In longitudinal studies, using first-report is slightly more reliable than pooling data to generate ‘ever experienced’. Therefore, epidemiological researchers with longitudinal data of perinatal outcomes should consider using the mother’s first-report. For greater reliability, using complete and consistent (i.e. responded at all possible surveys and provided the same response at each survey) reporting per child will increase the agreement; however, the small gain in higher agreement may not be warranted as the sample size will subsequently decrease. Any measure that improves data accuracy is important, however, even without data cleaning, the perinatal outcomes gestational hypertension with or without proteinuria, gestational diabetes, premature birth and low birth weight reported in the ALSWH are reliably reported.
Our study has shown that perinatal data reported by mother is reliable; with women making minimal errors. For ALSWH data users, data reported per child (from survey 5) contains the most reliable perinatal data, however using this data in epidemiological research may introduce bias as statistics generally rely on the data being independent i.e. one event/outcome per woman. For women reporting perinatal outcomes, it is reasonable to take the mother’s first-report.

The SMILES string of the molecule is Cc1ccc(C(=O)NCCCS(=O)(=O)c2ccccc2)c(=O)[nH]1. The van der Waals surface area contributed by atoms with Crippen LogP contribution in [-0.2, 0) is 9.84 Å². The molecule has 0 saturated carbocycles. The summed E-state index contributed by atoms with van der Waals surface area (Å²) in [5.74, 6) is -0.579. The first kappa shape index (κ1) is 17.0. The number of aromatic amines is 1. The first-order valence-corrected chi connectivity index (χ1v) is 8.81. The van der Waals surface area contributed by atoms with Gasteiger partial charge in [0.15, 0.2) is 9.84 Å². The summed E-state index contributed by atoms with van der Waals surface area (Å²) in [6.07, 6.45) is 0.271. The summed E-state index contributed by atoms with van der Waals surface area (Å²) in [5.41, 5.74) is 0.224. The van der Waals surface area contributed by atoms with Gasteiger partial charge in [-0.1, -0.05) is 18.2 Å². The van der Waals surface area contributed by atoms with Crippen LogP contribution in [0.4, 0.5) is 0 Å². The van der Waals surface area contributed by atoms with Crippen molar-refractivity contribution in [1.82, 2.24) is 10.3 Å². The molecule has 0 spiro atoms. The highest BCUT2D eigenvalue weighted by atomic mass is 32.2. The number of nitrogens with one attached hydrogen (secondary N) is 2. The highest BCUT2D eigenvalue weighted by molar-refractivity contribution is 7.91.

Although the ALSWH is broadly representative of the Australian population, this study was limited to women from NSW only. NSW is the most populous state in Australia, with approximately one-third (32 %) of Australia’s population residing there , accounting for 28.9 % (n = 4,119) and the largest number of ALSWH participants for the 1973–78 cohort (at baseline). The subsample of women included in the analysis were slightly older, more likely to live in an urban area, more likely to be partnered and university educated and less likely to smoke, therefore caution should be taken when generalising the results to the broader population. Children were excluded from the analysis if they were born after 31 December 2011 (women aged >33 years), with self-report data unable to be matched with PDC records. Despite this limit, there were sixteen years of matchable data for the two datasets, with 93 % of women in NSW in the 1973–78 ALSWH cohort with linked records in the PDC. As with all routinely collected datasets, errors associated with participant recall (outcomes in relation to the timing of the event), data collection, coding and entry are likely to have occurred, including for the PDC. The ALSWH surveys ask women to recall perinatal outcomes, with categorical (yes/no) response options. The PDC record pregnancy outcomes (gestational hypertension with or without proteinuria and gestational diabetes) categorically, while the birth outcomes birth weight and gestational age are recorded as continuous variables. To enable comparison between the two sources, birth outcomes (birth weight and gestational age) in the PDC were recoded into categorical variables. Categorising these outcomes i.e. low birth weight from birth weight has far greater clinical and practical importance in measuring the agreement between the two sources than conducting the analyses to the nearest gram.